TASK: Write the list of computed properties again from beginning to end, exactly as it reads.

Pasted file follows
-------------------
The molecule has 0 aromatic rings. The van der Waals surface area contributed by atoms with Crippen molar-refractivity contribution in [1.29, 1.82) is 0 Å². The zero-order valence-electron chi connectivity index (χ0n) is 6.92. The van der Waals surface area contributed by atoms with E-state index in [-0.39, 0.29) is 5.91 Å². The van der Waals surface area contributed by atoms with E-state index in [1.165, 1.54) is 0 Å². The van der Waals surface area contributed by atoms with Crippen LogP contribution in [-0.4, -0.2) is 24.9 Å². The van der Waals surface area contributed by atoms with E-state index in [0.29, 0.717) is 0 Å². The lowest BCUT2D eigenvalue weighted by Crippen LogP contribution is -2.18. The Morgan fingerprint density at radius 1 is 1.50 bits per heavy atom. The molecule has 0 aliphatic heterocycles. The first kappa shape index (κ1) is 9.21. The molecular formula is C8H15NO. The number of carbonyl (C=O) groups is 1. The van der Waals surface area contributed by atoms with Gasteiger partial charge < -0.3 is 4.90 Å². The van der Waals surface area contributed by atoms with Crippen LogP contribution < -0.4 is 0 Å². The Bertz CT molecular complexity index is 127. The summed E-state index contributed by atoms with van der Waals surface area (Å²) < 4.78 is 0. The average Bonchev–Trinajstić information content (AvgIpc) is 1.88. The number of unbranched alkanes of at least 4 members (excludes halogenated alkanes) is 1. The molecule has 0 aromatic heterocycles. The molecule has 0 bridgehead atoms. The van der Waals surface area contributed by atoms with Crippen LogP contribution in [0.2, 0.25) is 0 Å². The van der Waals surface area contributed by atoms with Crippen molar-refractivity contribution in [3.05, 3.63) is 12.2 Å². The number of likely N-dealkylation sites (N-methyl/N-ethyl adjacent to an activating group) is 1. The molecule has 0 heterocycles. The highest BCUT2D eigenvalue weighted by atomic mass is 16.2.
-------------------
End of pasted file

The molecule has 0 aromatic rings. The van der Waals surface area contributed by atoms with Crippen molar-refractivity contribution in [1.29, 1.82) is 0 Å². The zero-order valence-electron chi connectivity index (χ0n) is 6.92. The van der Waals surface area contributed by atoms with E-state index in [-0.39, 0.29) is 5.91 Å². The van der Waals surface area contributed by atoms with E-state index in [1.165, 1.54) is 0 Å². The van der Waals surface area contributed by atoms with Crippen LogP contribution in [-0.4, -0.2) is 24.9 Å². The van der Waals surface area contributed by atoms with E-state index in [0.29, 0.717) is 0 Å². The lowest BCUT2D eigenvalue weighted by Crippen LogP contribution is -2.18. The Morgan fingerprint density at radius 1 is 1.50 bits per heavy atom. The molecule has 0 aliphatic heterocycles. The first kappa shape index (κ1) is 9.21. The molecular formula is C8H15NO. The number of carbonyl (C=O) groups is 1. The van der Waals surface area contributed by atoms with Gasteiger partial charge < -0.3 is 4.90 Å². The van der Waals surface area contributed by atoms with Crippen LogP contribution < -0.4 is 0 Å². The Bertz CT molecular complexity index is 127. The summed E-state index contributed by atoms with van der Waals surface area (Å²) < 4.78 is 0. The average Bonchev–Trinajstić information content (AvgIpc) is 1.88. The number of unbranched alkanes of at least 4 members (excludes halogenated alkanes) is 1. The molecule has 0 aromatic heterocycles. The molecule has 0 bridgehead atoms. The van der Waals surface area contributed by atoms with Crippen LogP contribution in [0.2, 0.25) is 0 Å². The van der Waals surface area contributed by atoms with Crippen molar-refractivity contribution in [3.05, 3.63) is 12.2 Å². The number of likely N-dealkylation sites (N-methyl/N-ethyl adjacent to an activating group) is 1. The molecule has 0 heterocycles. The highest BCUT2D eigenvalue weighted by atomic mass is 16.2.